Previously, Russian President Vladimir Putin claimed such a letter existed. His words are quoted on the Kremlin's website dated March 4, 2014.

"What can be the reason for using the Armed Forces? Of course, just some emergency. First, on the legitimacy. As you know, we have a direct appeal by the current and legitimate, as I said, Ukrainian President Yanukovych, on the use of the Armed Forces to protect the life, freedoms, and health of Ukrainian citizens," Putin told journalists.

"If we see that this lawlessness begins in the eastern regions, if people ask us for help, and we already have an official appeal of the current legitimate president, we reserve the right to use all means available to protect these citizens. It is quite legitimate, this is an emergency measure," he added.

However, Putin's spokesman Peskov recently said that the presidential administration had received no formal letter from Yanukovych.

"The fact is that no letter was officially received by the presidential administration and no such document was registered by the presidential administration," he said.

Read alsoRussian media reveal Churkin's possible successor at UNTo the remark that former Permanent Representative of Russia to the United Nations Vitaly Churkin was presenting this document at a meeting of the UN Security Council in March 2014, Peskov said: "I cannot explain this, I do not know. I can state the situation de facto and de jure."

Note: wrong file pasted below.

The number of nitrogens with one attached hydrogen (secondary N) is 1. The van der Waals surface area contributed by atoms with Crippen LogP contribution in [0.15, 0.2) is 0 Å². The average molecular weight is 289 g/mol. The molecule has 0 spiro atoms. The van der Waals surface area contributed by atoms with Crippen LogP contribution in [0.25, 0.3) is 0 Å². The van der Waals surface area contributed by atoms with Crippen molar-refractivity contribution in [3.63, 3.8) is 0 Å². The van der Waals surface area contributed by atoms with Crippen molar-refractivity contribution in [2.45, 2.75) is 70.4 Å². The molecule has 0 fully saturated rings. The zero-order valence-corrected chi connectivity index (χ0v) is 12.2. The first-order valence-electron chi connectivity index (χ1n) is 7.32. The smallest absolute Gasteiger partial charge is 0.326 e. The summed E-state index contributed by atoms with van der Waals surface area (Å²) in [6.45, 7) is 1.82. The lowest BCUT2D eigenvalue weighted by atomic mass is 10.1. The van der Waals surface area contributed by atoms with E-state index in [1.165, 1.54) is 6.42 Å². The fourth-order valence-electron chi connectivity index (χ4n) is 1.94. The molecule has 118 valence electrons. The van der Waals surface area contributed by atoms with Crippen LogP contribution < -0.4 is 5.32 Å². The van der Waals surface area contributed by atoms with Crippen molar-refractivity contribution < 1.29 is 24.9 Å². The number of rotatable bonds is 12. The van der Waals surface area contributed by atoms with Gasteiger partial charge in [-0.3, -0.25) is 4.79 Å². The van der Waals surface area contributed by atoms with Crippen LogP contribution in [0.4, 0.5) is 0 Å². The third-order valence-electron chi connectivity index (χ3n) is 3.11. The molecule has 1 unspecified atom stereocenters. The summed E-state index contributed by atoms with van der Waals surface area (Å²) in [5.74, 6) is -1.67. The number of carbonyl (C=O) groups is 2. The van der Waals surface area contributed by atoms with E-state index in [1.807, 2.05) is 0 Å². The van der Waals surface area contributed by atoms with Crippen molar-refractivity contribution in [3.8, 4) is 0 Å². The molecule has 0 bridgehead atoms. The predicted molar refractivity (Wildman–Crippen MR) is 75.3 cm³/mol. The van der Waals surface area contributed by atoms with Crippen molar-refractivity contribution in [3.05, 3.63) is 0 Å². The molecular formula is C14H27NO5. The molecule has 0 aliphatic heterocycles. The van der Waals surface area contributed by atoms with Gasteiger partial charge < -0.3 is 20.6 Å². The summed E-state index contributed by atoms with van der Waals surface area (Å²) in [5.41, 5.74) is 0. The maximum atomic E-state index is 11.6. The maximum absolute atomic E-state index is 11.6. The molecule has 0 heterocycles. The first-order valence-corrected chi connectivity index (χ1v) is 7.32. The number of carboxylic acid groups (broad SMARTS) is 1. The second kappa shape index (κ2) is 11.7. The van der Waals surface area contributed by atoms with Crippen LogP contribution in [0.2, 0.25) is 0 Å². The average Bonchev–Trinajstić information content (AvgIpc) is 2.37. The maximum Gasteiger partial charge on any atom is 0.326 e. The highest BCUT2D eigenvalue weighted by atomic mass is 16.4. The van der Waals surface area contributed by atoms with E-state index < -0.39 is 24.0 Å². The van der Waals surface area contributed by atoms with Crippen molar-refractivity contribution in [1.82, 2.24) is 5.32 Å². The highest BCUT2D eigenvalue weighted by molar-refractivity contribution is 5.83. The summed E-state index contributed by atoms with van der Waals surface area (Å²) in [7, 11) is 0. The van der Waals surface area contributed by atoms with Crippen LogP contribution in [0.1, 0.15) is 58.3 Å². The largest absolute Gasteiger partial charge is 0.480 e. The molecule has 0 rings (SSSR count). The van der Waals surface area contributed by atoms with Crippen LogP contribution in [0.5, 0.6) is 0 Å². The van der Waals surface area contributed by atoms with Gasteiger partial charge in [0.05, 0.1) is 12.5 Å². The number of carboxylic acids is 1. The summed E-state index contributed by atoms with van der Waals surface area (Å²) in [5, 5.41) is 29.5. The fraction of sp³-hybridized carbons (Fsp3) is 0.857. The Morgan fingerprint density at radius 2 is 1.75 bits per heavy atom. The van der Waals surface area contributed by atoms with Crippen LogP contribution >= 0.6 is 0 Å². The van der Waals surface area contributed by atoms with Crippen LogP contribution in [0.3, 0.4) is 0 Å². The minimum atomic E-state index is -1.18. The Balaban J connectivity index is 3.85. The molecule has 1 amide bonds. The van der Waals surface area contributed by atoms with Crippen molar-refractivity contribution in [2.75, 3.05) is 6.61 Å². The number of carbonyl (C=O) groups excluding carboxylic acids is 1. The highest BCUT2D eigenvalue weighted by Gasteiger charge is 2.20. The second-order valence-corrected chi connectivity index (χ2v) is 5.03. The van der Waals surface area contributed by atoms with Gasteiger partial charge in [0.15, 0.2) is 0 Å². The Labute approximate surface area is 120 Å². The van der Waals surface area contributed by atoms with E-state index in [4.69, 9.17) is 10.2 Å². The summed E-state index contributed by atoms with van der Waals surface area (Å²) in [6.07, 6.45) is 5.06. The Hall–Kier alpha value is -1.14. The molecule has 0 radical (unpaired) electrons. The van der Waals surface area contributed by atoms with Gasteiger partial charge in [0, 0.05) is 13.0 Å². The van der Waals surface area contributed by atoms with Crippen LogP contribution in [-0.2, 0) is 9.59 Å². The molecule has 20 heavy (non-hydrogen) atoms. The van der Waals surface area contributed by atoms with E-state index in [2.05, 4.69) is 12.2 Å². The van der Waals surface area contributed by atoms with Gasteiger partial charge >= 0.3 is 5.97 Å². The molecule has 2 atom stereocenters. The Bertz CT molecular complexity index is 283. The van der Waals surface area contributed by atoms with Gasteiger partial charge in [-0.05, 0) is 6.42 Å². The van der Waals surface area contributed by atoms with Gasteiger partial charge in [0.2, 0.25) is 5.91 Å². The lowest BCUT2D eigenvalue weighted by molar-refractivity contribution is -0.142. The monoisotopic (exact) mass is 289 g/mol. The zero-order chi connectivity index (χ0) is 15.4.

At the same time, Peskov answered this question from a fourth attempt. Earlier he explained that he needed to clarify the information about this letter.

As reported earlier, at a meeting of the UN Security Council, Churkin read out the appeal by Yanukovych, in which the ousted Ukrainian president stated: "I appeal to Russian President Vladimir Putin with a request to use the armed forces of the Russian Federation to restore law, order, stability, and security of the Ukrainian population."

Also, the Prosecutor General's Office of the Russian Federation assures that no statements by Yanukovych were grounds for the appeal by Russian President Vladimir Putin to the Federation Council on permission to use Russian troops in Ukraine.

Read alsoKremlin denies scenarios for occupied Donbas integration into RussiaIn turn, Russian Foreign Ministry spokesman Maria Zakharova confirmed that Russia in 2014 received a signed statement of former Ukrainian President Viktor Yanukovych with the request to introduce troops.

"This is not a letter. This is Yanukovych's statement. He has never denied that he signed it," she told Echo of Moscow.

According to Zakharova, that was a document that Churkin had read to the UN. "Churkin was authorized to quote it in the UN Security Council, and he had openly declared that. The statement was also circulated as a document of the Security Council – a usual practice of communicating information to Council members. The technology of sending instructions to Russian envoys abroad is a matter of internal coordination," she said.